Those Most in Need of the 988 Lifeline Are Aware of It, Survey Shows
More than a year after its launch, public awareness of the national 988 Suicide & Crisis Lifeline remains moderate, a new survey found.
However, awareness is highest among people who need it most -- those in serious psychological distress.
Survey participants with serious distress were 45% more likely to have heard of 988 than those with no distress. Further, those in moderate psychological distress were 27% more likely to have heard of 988 than those with no distress.
“When we looked across these different psychological distress categories, as you would expect to see and hope to see, the percentage of people using the lifeline was way higher among those with serious psychological distress,” said lead researcher Jonathan Purtle. He is director of policy research at New York University's Global Center for Implementation Science.
The 988 line launched in July 2022, transitioning from the 10-digit 1-800 number of the National Suicide Prevention Lifeline into a simpler three-digit number with a broader focus on crisis counseling.
To assess awareness of the line, researchers surveyed more than 5,000 U.S. adults in June 2023.
“The key innovation of what we did here is we assessed people's psychological distress,” Purtle said. “We were able to compare folks by their levels of distress and awareness of the lifeline.”
Overall, about 42% of poll respondents had heard of the 988 lifeline, a finding comparable to that of a National Alliance on Mental Illness poll conducted around the same time, said Dr. Eric Rafla-Yuan, a staff psychiatrist with the San Diego County Psychiatric Hospital and a 988 technical advisor for California.
“It's in that same ballpark as what this study has found,” Rafla-Yuan said.
However, more than 47% of people in serious psychological distress and 45% of those in moderate distress had heard of the lifeline, the new poll results showed.
Those in serious distress also were significantly more likely to have called 988 on their own behalf -- about 6%, compared with 1% of those in moderate distress and 0.2% of those with little to no distress.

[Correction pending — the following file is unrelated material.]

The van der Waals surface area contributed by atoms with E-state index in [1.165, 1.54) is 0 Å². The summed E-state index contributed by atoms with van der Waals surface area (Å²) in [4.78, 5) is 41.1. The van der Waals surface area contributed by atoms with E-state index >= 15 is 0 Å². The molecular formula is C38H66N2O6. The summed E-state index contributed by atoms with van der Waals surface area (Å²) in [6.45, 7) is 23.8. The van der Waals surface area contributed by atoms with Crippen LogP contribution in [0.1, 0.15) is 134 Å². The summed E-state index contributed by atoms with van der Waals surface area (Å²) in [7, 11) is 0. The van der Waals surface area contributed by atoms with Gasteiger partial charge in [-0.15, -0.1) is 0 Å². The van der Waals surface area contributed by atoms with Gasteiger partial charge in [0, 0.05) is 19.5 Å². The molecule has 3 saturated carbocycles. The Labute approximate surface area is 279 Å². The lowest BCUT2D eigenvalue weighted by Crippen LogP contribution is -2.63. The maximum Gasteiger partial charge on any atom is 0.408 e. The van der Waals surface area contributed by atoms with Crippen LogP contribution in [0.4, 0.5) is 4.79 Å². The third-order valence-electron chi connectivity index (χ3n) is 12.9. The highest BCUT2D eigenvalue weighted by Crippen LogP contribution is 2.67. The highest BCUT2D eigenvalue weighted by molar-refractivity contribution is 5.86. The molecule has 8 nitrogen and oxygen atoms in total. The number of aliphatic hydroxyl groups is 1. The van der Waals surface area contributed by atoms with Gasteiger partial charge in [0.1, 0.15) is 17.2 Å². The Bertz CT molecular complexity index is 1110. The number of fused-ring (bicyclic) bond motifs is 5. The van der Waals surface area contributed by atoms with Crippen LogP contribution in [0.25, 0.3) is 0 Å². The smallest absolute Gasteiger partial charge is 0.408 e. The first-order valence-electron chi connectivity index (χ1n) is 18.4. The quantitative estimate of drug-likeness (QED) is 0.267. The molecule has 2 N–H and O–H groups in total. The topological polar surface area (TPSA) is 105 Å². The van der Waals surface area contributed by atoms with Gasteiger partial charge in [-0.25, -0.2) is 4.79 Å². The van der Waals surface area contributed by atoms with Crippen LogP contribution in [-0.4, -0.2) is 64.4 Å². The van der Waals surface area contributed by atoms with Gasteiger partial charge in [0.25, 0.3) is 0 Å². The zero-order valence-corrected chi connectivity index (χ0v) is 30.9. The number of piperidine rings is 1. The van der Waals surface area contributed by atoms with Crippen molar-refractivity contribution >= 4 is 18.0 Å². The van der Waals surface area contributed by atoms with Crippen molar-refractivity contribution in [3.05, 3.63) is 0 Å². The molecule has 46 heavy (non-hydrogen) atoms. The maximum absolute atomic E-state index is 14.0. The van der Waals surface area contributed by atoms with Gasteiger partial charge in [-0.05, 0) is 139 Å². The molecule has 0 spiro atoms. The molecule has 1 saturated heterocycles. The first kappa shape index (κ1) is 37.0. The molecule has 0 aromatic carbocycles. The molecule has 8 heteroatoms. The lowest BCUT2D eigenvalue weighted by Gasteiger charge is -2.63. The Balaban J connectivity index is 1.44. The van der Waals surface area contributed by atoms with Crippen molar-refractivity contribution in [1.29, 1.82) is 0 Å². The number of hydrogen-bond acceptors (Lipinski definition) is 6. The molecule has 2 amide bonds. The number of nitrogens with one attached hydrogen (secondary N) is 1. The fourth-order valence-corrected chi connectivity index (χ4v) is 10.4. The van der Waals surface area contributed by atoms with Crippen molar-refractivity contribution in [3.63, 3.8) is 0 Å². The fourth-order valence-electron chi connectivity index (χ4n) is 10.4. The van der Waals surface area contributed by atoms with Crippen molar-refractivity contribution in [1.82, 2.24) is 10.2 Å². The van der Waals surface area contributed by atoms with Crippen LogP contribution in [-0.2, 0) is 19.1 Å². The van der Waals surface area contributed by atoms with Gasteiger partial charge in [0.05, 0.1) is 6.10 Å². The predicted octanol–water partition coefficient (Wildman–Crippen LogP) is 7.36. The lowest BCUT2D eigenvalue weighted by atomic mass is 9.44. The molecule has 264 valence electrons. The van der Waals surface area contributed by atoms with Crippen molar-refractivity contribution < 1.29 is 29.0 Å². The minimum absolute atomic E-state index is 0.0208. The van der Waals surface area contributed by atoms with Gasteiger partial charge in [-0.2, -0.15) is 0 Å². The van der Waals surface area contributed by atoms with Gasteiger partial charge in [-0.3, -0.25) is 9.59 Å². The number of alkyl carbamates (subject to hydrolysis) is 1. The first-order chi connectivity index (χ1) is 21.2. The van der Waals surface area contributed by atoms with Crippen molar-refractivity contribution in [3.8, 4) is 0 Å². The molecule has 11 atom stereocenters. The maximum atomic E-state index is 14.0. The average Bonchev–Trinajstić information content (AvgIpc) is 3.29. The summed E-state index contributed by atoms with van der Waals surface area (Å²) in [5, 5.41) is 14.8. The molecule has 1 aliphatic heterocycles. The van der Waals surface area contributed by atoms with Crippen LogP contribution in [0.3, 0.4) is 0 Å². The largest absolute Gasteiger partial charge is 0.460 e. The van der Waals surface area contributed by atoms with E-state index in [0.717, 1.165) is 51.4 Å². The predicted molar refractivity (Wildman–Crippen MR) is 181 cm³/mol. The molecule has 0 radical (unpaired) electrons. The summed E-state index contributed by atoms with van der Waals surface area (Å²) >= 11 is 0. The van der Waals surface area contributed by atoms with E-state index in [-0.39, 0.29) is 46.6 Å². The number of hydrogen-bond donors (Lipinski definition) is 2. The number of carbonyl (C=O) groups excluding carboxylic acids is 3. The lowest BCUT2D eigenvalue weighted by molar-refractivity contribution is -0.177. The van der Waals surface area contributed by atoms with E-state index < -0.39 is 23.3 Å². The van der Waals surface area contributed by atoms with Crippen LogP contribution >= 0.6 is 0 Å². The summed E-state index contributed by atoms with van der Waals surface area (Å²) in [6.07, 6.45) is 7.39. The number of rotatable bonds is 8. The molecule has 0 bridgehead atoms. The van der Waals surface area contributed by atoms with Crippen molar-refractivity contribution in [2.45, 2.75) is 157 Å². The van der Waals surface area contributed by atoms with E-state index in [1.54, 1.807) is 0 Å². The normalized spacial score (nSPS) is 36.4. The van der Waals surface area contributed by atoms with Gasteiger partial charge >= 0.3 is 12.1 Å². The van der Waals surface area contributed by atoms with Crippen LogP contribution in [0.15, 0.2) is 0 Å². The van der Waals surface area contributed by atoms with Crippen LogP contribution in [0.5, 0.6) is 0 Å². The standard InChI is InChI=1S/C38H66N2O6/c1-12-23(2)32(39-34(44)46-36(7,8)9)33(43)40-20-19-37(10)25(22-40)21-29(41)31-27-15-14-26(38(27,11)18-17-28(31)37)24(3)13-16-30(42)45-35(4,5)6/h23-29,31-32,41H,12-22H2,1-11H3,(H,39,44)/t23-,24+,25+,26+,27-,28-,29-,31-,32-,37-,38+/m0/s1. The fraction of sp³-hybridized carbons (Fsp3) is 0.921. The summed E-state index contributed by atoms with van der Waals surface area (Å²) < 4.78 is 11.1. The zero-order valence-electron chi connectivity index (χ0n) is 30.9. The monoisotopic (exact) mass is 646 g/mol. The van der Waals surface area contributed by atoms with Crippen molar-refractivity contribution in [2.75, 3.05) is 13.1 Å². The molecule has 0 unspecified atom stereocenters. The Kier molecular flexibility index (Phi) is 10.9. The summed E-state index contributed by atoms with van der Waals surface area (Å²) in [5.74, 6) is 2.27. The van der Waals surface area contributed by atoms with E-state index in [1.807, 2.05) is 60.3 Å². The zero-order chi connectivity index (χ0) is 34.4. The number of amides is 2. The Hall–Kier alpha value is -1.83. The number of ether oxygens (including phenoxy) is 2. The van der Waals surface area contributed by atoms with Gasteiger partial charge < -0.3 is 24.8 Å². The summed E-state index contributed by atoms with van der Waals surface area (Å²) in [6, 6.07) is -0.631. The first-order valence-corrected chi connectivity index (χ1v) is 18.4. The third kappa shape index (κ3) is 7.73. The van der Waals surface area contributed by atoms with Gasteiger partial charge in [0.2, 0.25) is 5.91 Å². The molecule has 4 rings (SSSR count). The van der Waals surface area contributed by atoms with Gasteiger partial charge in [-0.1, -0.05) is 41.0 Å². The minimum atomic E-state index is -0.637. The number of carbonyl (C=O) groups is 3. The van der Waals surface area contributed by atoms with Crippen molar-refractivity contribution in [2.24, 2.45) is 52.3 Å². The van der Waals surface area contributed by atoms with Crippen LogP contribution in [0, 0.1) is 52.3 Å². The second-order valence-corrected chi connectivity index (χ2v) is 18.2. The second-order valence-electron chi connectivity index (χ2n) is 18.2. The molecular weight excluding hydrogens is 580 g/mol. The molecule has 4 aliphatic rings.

The findings were published online Oct. 31 in JAMA Network Open.
“This study shows that the new 988 system demonstrates a moderate degree of awareness and appears to serve individuals most in need,” said Dr. Georges Benjamin, executive director of the American Public Health Association.
“This is an early study with a small sample size, but it is an exciting finding because it shows the value of distress and crisis lifelines to enhance access to mental health information,” Benjamin added.
Rafla-Yuan agreed that “the awareness that was found here is actually pretty good, considering that 988 has been in existence for about 14 to 15 months. Here, there is a significant number of folks who are aware of it.”
However, Rafla-Yuan said that more needs to be done to increase people's familiarity with the lifeline and understanding of how it works.
Part of the reason behind the low overall levels of awareness regarding the 988 lifeline is that states have been appropriately slow-rolling their messaging, Purtle said.
“Some states have been deliberately slow and cautious in their public communication and awareness-raising about the lifeline because they want to make sure that they have the services and the systems and the workforce capacity in place to meet a really big increase in demand,” Purtle said.
“If awareness was 100%, that might be too high, actually. It's still early on, we're still rolling this thing out,” he explained.
Younger people had greater awareness of the lifeline, and were more likely to use it, according to the poll.
People aged 18 to 29 were 78% more likely to know of 988 and nine times more likely to use it on their own behalf, compared to middle-aged folks 45 to 59, the findings showed.
“There's just more awareness around mental health resources for younger folks,” Rafla-Yuan said. “And then for people who have more serious mental illness, they're more likely to have been engaged with mental health treatment or resources in the past. And so because of that, they are more likely to have seen 988 advertised as a resource at a clinic or online or in a handout.”
Numbers tracked by the U.S. Substance Abuse and Mental Health Services Administration (SAMHSA) have shown a substantial increase in call volume for 988 compared to the previous 10-digit suicide lifeline.
Nearly 160,000 more crisis calls, chats and texts came in during May 2023 compared to May 2022, two months before 988's activation on July 16, SAMHSA figures show.
The Substance Abuse and Mental Health Services Administration has more on the 988 Suicide & Crisis Lifeline.
SOURCES: Jonathan Purtle, DrPH, director, policy research, New York University's Global Center for Implementation Science, New York City; Eric Rafla-Yuan, staff psychiatrist, San Diego County Psychiatric Hospital; Georges Benjamin, MD, executive director, American Public Health Association; JAMA Network Open, Oct. 31, 2023, online
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